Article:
Why Bamboo drumsticks?

We believe Bamboo is the best, natural alternative to wood.

Bamboo is not a tree, but a grass. It is one of the fastest growing plants on Earth. It has been measured growing an average of 3 inches per day. Whereas a typical tree takes 30-50 years to grow to its full size, bamboo takes 3-6 months.
Bamboo also has a higher fiber rating than any hardwood, and its tensile strength is better than many steel alloys. Bamboo has a higher compressive strength than many forms of concrete and a higher strength-to-weight ratio than graphite. It can easily take the toughest pounding on a drum kit.
These organic attributes ensure that Boso bamboo drumsticks won't splinter and snap the way wood does. Instead, bamboo will wear over time (denting and fading), which you can feel in your hand. Now you'll know when to change your stick before risking your performance. Bamboo also provides a natural texture for an increased grip making a brand new pair of sticks feel like your favorite pair, while the sound of bamboo is unique; slightly darker than wood.
With Boso bamboo, we've discovered a natural flex for better shock absorption and a faster response coming off the drumhead, a lush tone on cymbals, and a better way to respect our environment.


No stranger to design innovation.

It's been used for centuries. However, in recent years the material has surfaced in consumer products with high standards for durability and strength.

The Roof R06 Bamboo is a motorcycle helmet made from bamboo slivers, that passes all the European E22/05 safety requirements for use on the road.

The new Bamboobike 2 (Bamboozler) was first introduced at the First European Handmade Bicycle Exhibition (EHBE 2009) in Schwäbisch Gmünd, Germany.

Mizuno's design team, armed with 30 years of expertise in the engineering of Bamboo bats, has created this unique design resulting in exceptional durability.

There's no shortage of bamboo, unlike wood.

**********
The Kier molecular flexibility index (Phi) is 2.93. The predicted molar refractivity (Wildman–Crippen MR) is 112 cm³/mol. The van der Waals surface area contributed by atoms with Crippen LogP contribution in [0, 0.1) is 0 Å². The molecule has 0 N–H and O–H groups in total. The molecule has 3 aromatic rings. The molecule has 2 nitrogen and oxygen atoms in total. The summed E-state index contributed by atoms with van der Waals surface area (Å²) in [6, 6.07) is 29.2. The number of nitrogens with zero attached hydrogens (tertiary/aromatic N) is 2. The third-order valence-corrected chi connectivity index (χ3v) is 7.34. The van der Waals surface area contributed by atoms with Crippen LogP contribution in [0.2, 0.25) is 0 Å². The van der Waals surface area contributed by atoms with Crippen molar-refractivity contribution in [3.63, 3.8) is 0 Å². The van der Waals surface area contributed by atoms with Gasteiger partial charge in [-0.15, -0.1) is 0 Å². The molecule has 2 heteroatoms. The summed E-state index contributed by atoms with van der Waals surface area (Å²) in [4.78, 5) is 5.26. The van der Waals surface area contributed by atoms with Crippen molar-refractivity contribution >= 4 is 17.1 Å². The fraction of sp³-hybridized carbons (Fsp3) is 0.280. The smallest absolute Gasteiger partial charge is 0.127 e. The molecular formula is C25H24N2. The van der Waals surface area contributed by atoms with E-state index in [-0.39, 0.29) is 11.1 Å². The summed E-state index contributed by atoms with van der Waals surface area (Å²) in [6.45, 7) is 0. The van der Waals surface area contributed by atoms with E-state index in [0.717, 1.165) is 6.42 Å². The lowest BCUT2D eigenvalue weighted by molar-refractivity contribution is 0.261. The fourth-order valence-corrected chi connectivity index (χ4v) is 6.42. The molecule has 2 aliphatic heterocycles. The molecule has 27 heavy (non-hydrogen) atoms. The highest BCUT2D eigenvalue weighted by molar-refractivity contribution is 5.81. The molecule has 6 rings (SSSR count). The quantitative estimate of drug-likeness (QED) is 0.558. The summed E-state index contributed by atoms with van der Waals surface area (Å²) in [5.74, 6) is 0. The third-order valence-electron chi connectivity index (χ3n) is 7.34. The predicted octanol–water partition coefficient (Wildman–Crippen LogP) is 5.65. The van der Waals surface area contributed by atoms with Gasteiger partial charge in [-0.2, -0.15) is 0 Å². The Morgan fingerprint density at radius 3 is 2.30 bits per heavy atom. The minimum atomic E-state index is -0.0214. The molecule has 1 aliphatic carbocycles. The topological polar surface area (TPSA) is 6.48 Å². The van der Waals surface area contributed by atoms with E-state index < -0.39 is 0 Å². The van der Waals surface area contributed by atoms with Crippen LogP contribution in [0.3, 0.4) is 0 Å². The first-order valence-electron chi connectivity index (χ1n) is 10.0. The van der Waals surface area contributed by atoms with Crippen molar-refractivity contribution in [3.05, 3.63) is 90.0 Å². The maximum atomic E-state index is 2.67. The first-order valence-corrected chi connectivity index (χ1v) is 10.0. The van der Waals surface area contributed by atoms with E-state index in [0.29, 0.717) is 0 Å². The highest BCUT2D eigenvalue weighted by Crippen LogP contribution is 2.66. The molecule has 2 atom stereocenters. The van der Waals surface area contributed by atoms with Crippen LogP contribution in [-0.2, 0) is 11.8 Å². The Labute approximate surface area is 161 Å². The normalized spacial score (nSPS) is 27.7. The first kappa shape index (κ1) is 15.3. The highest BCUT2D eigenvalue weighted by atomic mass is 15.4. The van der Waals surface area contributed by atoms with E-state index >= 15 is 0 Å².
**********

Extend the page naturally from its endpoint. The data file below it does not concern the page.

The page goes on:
Bamboo is plentiful and highly sustainable, which makes it a better choice for our environment. By contrast, according to the United Nations Food and Agriculture Organization, between 2000 and 2010, some 13 million hectares of forests were converted annually to other uses, down from 16 million hectares per year during the 1990s, according to the assessment which surveyed 233 countries and areas. Though down slightly the rate remains alarming, says the agency. Despite the improvement, the area of primary forest – or forests undisturbed by human activity – continues to decrease.
There are many other Earth-friendly advantages to bamboo:
We believe bamboo and other natural, sustainable resources are the smart, logical choice for our planet and your music because it works.


Loss of old growth forest in the United States; 1620, 1850, and 1920 maps: From William B. Greeley's, The Relation of Geography to Timber Supply, Economic Geography, 1925, vol. 1, p. 1-11. Source of "Today" map: compiled by George Draffan from roadless area map in The Big Outside: A Descriptive Inventory of the Big Wilderness Areas of the United States, by Dave Foreman and Howie Wolke (Harmony Books, 1992). These maps represent only virgin forest lost. Some regrowth has occurred but not to the age, size or extent of 1620 due to population increases and food cultivation